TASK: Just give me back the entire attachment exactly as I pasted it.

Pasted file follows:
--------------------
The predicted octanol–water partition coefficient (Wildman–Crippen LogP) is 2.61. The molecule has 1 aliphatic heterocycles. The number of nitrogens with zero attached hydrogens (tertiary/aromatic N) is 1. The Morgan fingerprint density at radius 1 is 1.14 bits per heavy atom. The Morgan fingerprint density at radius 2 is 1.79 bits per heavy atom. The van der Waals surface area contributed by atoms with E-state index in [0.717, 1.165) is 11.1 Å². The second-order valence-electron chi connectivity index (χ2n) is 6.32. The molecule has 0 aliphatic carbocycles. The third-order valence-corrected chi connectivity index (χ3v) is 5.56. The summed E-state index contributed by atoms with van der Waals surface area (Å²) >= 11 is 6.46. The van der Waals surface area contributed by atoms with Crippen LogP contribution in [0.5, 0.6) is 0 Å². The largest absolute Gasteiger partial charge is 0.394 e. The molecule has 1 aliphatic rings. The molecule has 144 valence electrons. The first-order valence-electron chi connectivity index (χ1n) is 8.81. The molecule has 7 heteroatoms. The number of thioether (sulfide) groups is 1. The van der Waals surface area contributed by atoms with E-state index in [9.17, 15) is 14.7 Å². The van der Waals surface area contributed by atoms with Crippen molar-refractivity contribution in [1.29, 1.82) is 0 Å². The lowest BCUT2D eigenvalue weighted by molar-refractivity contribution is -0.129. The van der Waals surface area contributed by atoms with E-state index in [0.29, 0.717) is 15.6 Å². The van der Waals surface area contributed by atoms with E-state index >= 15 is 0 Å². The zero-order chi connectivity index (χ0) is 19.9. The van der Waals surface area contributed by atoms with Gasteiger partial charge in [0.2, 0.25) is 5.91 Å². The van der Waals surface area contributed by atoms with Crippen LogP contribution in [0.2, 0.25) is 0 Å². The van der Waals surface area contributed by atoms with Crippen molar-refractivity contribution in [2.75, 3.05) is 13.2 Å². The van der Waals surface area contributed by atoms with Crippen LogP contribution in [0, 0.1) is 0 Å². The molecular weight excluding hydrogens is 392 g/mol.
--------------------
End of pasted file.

The predicted octanol–water partition coefficient (Wildman–Crippen LogP) is 2.61. The molecule has 1 aliphatic heterocycles. The number of nitrogens with zero attached hydrogens (tertiary/aromatic N) is 1. The Morgan fingerprint density at radius 1 is 1.14 bits per heavy atom. The Morgan fingerprint density at radius 2 is 1.79 bits per heavy atom. The van der Waals surface area contributed by atoms with E-state index in [0.717, 1.165) is 11.1 Å². The second-order valence-electron chi connectivity index (χ2n) is 6.32. The molecule has 0 aliphatic carbocycles. The third-order valence-corrected chi connectivity index (χ3v) is 5.56. The summed E-state index contributed by atoms with van der Waals surface area (Å²) >= 11 is 6.46. The van der Waals surface area contributed by atoms with Crippen LogP contribution in [0.5, 0.6) is 0 Å². The largest absolute Gasteiger partial charge is 0.394 e. The molecule has 1 aliphatic rings. The molecule has 144 valence electrons. The first-order valence-electron chi connectivity index (χ1n) is 8.81. The molecule has 7 heteroatoms. The number of thioether (sulfide) groups is 1. The van der Waals surface area contributed by atoms with E-state index in [9.17, 15) is 14.7 Å². The van der Waals surface area contributed by atoms with Crippen molar-refractivity contribution in [1.29, 1.82) is 0 Å². The lowest BCUT2D eigenvalue weighted by molar-refractivity contribution is -0.129. The van der Waals surface area contributed by atoms with E-state index in [0.29, 0.717) is 15.6 Å². The van der Waals surface area contributed by atoms with E-state index >= 15 is 0 Å². The zero-order chi connectivity index (χ0) is 19.9. The van der Waals surface area contributed by atoms with Gasteiger partial charge in [0.2, 0.25) is 5.91 Å². The van der Waals surface area contributed by atoms with Crippen LogP contribution in [0.2, 0.25) is 0 Å². The van der Waals surface area contributed by atoms with Crippen molar-refractivity contribution in [2.75, 3.05) is 13.2 Å². The van der Waals surface area contributed by atoms with Crippen LogP contribution in [0, 0.1) is 0 Å². The molecular weight excluding hydrogens is 392 g/mol.